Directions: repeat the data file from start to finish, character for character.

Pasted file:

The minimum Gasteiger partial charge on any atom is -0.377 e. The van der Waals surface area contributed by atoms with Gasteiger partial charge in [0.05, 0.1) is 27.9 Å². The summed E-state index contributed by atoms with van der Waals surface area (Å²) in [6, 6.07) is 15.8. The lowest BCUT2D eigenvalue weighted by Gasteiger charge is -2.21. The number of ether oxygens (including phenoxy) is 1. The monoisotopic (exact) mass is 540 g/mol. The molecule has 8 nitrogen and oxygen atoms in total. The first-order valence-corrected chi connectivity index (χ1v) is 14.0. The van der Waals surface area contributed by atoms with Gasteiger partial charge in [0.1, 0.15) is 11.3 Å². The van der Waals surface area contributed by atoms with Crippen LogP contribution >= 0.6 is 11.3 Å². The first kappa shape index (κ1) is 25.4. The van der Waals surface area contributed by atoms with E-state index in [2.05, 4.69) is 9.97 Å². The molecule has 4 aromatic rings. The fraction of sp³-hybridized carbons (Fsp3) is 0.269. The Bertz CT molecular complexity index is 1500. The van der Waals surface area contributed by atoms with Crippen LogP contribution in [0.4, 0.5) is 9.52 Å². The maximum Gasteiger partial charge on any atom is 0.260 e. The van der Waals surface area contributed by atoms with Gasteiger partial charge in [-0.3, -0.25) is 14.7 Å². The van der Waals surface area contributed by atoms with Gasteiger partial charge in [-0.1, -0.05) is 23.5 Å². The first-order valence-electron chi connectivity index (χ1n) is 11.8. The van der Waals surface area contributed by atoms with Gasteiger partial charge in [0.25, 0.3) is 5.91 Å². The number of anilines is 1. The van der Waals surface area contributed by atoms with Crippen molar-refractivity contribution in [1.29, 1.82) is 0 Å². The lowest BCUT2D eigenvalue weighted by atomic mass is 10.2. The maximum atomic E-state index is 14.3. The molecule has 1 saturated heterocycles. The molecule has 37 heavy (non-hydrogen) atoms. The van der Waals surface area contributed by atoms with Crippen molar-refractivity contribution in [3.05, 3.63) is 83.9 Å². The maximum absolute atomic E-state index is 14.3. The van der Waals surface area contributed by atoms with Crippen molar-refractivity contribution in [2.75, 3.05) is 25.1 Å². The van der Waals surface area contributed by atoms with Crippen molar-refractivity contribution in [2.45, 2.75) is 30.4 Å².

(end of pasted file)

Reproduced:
The minimum Gasteiger partial charge on any atom is -0.377 e. The van der Waals surface area contributed by atoms with Gasteiger partial charge in [0.05, 0.1) is 27.9 Å². The summed E-state index contributed by atoms with van der Waals surface area (Å²) in [6, 6.07) is 15.8. The lowest BCUT2D eigenvalue weighted by Gasteiger charge is -2.21. The number of ether oxygens (including phenoxy) is 1. The monoisotopic (exact) mass is 540 g/mol. The molecule has 8 nitrogen and oxygen atoms in total. The first-order valence-corrected chi connectivity index (χ1v) is 14.0. The van der Waals surface area contributed by atoms with Gasteiger partial charge in [0.1, 0.15) is 11.3 Å². The van der Waals surface area contributed by atoms with Crippen LogP contribution >= 0.6 is 11.3 Å². The first kappa shape index (κ1) is 25.4. The van der Waals surface area contributed by atoms with E-state index in [2.05, 4.69) is 9.97 Å². The molecule has 4 aromatic rings. The fraction of sp³-hybridized carbons (Fsp3) is 0.269. The Bertz CT molecular complexity index is 1500. The van der Waals surface area contributed by atoms with Crippen LogP contribution in [0.4, 0.5) is 9.52 Å². The maximum Gasteiger partial charge on any atom is 0.260 e. The van der Waals surface area contributed by atoms with Gasteiger partial charge in [-0.3, -0.25) is 14.7 Å². The van der Waals surface area contributed by atoms with Gasteiger partial charge in [-0.1, -0.05) is 23.5 Å². The first-order valence-electron chi connectivity index (χ1n) is 11.8. The van der Waals surface area contributed by atoms with Gasteiger partial charge in [0.25, 0.3) is 5.91 Å². The number of anilines is 1. The van der Waals surface area contributed by atoms with Crippen molar-refractivity contribution in [1.29, 1.82) is 0 Å². The lowest BCUT2D eigenvalue weighted by atomic mass is 10.2. The maximum atomic E-state index is 14.3. The molecule has 1 saturated heterocycles. The molecule has 37 heavy (non-hydrogen) atoms. The van der Waals surface area contributed by atoms with Crippen molar-refractivity contribution in [3.05, 3.63) is 83.9 Å². The maximum absolute atomic E-state index is 14.3. The van der Waals surface area contributed by atoms with Crippen molar-refractivity contribution in [2.75, 3.05) is 25.1 Å². The van der Waals surface area contributed by atoms with Crippen molar-refractivity contribution in [2.45, 2.75) is 30.4 Å².